As opposed to 10th year remembrance, when a commemoration benefit was gone to by the Queen, senior royals and 500 others at the Guards’ Chapel at Wellington military enclosure close Buckingham Palace, Wednesday’s tribute to Diana, Princess of Wales, was basic and individual.
There was no open occasion as her children picked a little private support to her introduction to the world, not her passing – on 1 July – to rededicate her grave, which is on a private island in an elaborate lake at the Spencer family’s familial home at Althorp House, Northamptonshire. It was gone to by the Spencer family, William, Kate and Harry and the Cambridges’ youngsters, George and Charlotte. It was directed by the ecclesiastical overseer of Canterbury, Justin Welby.
Nothing else about the 20th anniversary has been understated, however. Recent weeks have seen daily newspaper headlines, old controversies raked over, and many TV tributes as “Dianamania” once more sweeps the country. Diana, as the royal biographer Sarah Bradford accurately predicted two decades ago, has haunted the royals “more inescapably, perhaps, in death than if she had lived happily ever after”.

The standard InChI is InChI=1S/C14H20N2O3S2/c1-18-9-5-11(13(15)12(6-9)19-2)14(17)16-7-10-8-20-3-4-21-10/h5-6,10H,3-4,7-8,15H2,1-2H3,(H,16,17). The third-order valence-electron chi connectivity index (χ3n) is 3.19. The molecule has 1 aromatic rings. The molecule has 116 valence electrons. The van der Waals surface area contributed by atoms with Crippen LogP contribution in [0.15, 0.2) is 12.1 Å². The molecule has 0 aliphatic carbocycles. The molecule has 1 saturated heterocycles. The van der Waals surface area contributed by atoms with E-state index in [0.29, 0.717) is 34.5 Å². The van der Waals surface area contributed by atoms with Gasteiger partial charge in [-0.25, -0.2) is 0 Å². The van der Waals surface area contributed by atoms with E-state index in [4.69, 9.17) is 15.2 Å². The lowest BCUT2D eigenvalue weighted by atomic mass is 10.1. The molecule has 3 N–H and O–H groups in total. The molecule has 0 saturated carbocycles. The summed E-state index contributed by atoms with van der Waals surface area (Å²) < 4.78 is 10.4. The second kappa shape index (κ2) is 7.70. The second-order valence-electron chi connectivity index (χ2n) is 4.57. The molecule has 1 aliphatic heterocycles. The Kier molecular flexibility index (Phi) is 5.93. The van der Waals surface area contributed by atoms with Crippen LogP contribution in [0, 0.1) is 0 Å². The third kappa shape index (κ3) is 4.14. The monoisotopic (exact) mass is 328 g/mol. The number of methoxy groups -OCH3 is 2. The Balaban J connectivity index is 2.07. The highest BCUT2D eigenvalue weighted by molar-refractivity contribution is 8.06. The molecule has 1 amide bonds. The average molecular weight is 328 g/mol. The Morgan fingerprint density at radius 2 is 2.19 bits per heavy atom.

The 20th anniversary has seen key figures caught up in the tumultuous moment in history speaking in often painful detail for the first time. Crucially, these have included William and Harry, who decided 20 years on was an appropriate time to bare their emotional souls.
“They said to me they had never spoken about it before, they’re asked about it all the time, and they wanted to speak about it once and once only,” said the US film-maker Henry Singer, whose Diana, 7 Days was broadcast on BBC1 on Sunday, and saw the princes articulate the grief, shock and bewilderment they experienced at the time with extraordinary candour.
Of the significance of the 20th anniversary, Singer said: “Ten years feels a little raw.” Certainly Diana’s sister Lady Sarah McCorquodale and Lord Jay, British ambassador in Paris when Diana died in the car crash on 31 August 1997, would not have spoken sooner, he believed. “People like that, if approached after 10 years, my guess is they would have said no.”